The spring display as well as fruit blossom have been and gone already. It has been a good year for the veg patch so far, much better than this time last year when the weather had been good for nothing but slugs. I have some nice crimson flowered broad beans coming and the peas are also growing well.
At the moment the cornflowers are the main highlight though it is a bit of an intermittent time. The Roses should be out fully in the next few weeks. The delphinium in the kitchen garden is also full of bud.
Keep watching this space for more news and hopefully before long we may be able to see the garden for ourselves.
All images attributed to Emma Walker.
From Wharfedale’s Moorland Ridges near Knaresborough and down to the Ribble Valley Plain and the Battle of Preston, Nick Burton will take us on a walk through Yorkshire and Lancashire, retracing the route followed by Oliver Cromwell’s New Model Army in four days as his Parliamentary forces marched to engage with the Royalist forces marching south from Scotland into North-West England.
The opposing forces met on the bridge over the River Ribble and the Battle of Preston, 1648, was a decisive battle that heralded the end of the English Civil Wars.
The walk follows closely the route recorded in Cromwell’s own dispatches to Parliament, a route that takes in Otley, Ilkley, Skipton, Gisburn, Clitheroe, Stonyhurst, Longridge and Preston.
Along the way we follow majestic stretches of the Rivers Wharfe, Aire, Hodder and Ribble and encounter a rural landscape of forests and parkland, medieval castles and churches, hill forts and ruined abbeys. Nick will uncover a landscape that, in places, has barely changed since the 17th century.
Nick is a well known and received public speaker and has a company that provides a variety of walking holidays.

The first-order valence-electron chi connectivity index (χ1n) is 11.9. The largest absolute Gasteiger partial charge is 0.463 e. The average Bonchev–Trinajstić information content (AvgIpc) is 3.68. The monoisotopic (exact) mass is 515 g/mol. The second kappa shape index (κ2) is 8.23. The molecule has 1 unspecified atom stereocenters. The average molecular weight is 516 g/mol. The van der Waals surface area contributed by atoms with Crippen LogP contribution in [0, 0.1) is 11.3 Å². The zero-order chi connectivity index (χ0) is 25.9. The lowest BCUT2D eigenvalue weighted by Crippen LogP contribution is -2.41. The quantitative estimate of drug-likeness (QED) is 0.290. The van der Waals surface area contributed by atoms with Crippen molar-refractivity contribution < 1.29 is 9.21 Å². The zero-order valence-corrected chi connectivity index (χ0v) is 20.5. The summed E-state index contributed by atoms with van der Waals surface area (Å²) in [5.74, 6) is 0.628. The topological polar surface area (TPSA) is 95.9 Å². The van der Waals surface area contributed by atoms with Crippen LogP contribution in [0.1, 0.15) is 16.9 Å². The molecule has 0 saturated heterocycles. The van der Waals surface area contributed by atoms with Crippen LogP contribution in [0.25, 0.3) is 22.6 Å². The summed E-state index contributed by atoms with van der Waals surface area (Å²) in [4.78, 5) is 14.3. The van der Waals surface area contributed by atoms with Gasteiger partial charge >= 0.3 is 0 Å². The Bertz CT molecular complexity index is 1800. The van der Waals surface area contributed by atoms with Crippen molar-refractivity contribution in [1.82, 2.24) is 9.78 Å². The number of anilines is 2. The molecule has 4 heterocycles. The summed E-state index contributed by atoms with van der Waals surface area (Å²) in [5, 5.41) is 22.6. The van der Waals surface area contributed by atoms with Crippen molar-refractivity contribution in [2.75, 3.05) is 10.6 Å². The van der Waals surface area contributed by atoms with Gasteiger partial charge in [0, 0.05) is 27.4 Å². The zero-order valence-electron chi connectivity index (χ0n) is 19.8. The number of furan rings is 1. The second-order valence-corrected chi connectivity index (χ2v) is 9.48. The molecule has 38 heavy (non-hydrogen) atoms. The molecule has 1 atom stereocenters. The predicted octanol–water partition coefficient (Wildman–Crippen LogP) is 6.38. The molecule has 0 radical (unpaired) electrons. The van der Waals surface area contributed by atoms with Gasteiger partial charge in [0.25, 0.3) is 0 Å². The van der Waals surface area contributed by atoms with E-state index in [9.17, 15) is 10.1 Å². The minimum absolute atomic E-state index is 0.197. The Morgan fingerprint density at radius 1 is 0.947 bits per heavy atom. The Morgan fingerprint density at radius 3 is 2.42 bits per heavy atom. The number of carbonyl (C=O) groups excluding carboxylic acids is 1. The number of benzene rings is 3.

Banner Image: Otley Bridge. Attribution: Nick Burton
Alan Young has been studying and photographing railway stations in Britain and Ireland since the early 1960s and he will give us a photographic guided tour of stations which have closed in Pendle and the neighbouring area: whilst there will be an emphasis on Pendle, the survey will stretch as far as the northern edge of Manchester, the Fylde, Ilkley and Halifax.
The passenger railway system in Britain spread rapidly but in a somewhat haphazard manner from the 1820s until World War I. Although there were a few closures even before 1860, the shrinkage of the network and closure of stations began to be significant around 1930. After a period of stability closures resumed after World War II, gathering pace in the 1950s, then the much maligned ‘Beeching Plan’ of 1963 unleashed a frenzy of closures. In the early 1970s the closure of lines and stations almost ceased, and since that time the trend has reversed, with several hundred stations opening or reopening and some substantial lengths of railway reinstated (including Rose Grove to Hebden Bridge in 1984). Competition from road transport – electric trams, then motor buses and private cars – and major improvements to the road network during the twentieth century provide the most obvious, but not the only, reason for the loss of so many of our railway lines and stations.
Dr Richard (later Lord) Beeching is often wrongly blamed for all railway closures, and within twenty miles of Pendle Heritage Centre the bulk of passenger railway and station closures took place before his intervention. Before World War II Longridge lost its trains; Rochdale to Bacup lasted only until 1947 one of its stations (Britannia) having closed as early as 1917. Bott Lane, the nearest station, as the crow flies, to Pendle Heritage Centre closed in 1956 followed by the Padiham Loop in 1957, Blackburn to Chorley and Wigan in 1960 and Blackburn to Clitheroe and Hellifield in 1962. The Barnoldswick branch and the lines from Bury to Bacup and Accrington survived long enough for Dr Beeching to propose their closure, which soon took place. Curiously Beeching did not recommend withdrawal of Colne to Earby and Skipton services (only Thornton-in-Craven station would close) but the service was nevertheless extinguished in 1970. The proposed reopening of this line is a lively local issue in 2019.